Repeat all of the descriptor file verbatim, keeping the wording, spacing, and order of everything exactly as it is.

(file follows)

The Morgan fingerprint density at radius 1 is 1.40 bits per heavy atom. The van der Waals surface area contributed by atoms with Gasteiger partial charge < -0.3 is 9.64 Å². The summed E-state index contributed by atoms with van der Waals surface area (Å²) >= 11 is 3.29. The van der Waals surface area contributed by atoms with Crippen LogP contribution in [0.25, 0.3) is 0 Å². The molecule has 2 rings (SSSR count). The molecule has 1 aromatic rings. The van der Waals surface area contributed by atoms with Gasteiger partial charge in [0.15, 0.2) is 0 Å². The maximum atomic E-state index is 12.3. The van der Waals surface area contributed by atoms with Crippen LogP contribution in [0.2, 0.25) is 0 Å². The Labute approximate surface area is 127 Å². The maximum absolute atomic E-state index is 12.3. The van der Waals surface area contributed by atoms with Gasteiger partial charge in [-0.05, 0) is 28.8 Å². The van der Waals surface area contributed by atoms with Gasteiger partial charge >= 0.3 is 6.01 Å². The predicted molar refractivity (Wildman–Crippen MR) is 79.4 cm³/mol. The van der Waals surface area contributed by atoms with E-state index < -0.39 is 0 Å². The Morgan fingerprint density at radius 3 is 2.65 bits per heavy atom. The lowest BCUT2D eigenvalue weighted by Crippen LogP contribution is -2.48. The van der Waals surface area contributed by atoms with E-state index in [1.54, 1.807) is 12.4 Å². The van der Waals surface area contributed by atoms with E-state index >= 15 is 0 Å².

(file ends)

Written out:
The Morgan fingerprint density at radius 1 is 1.40 bits per heavy atom. The van der Waals surface area contributed by atoms with Gasteiger partial charge < -0.3 is 9.64 Å². The summed E-state index contributed by atoms with van der Waals surface area (Å²) >= 11 is 3.29. The van der Waals surface area contributed by atoms with Crippen LogP contribution in [0.25, 0.3) is 0 Å². The molecule has 2 rings (SSSR count). The molecule has 1 aromatic rings. The van der Waals surface area contributed by atoms with Gasteiger partial charge in [0.15, 0.2) is 0 Å². The maximum atomic E-state index is 12.3. The van der Waals surface area contributed by atoms with Crippen LogP contribution in [0.2, 0.25) is 0 Å². The Labute approximate surface area is 127 Å². The maximum absolute atomic E-state index is 12.3. The van der Waals surface area contributed by atoms with Gasteiger partial charge in [-0.05, 0) is 28.8 Å². The van der Waals surface area contributed by atoms with Gasteiger partial charge >= 0.3 is 6.01 Å². The predicted molar refractivity (Wildman–Crippen MR) is 79.4 cm³/mol. The van der Waals surface area contributed by atoms with E-state index < -0.39 is 0 Å². The Morgan fingerprint density at radius 3 is 2.65 bits per heavy atom. The lowest BCUT2D eigenvalue weighted by Crippen LogP contribution is -2.48. The van der Waals surface area contributed by atoms with E-state index in [1.54, 1.807) is 12.4 Å². The van der Waals surface area contributed by atoms with E-state index >= 15 is 0 Å².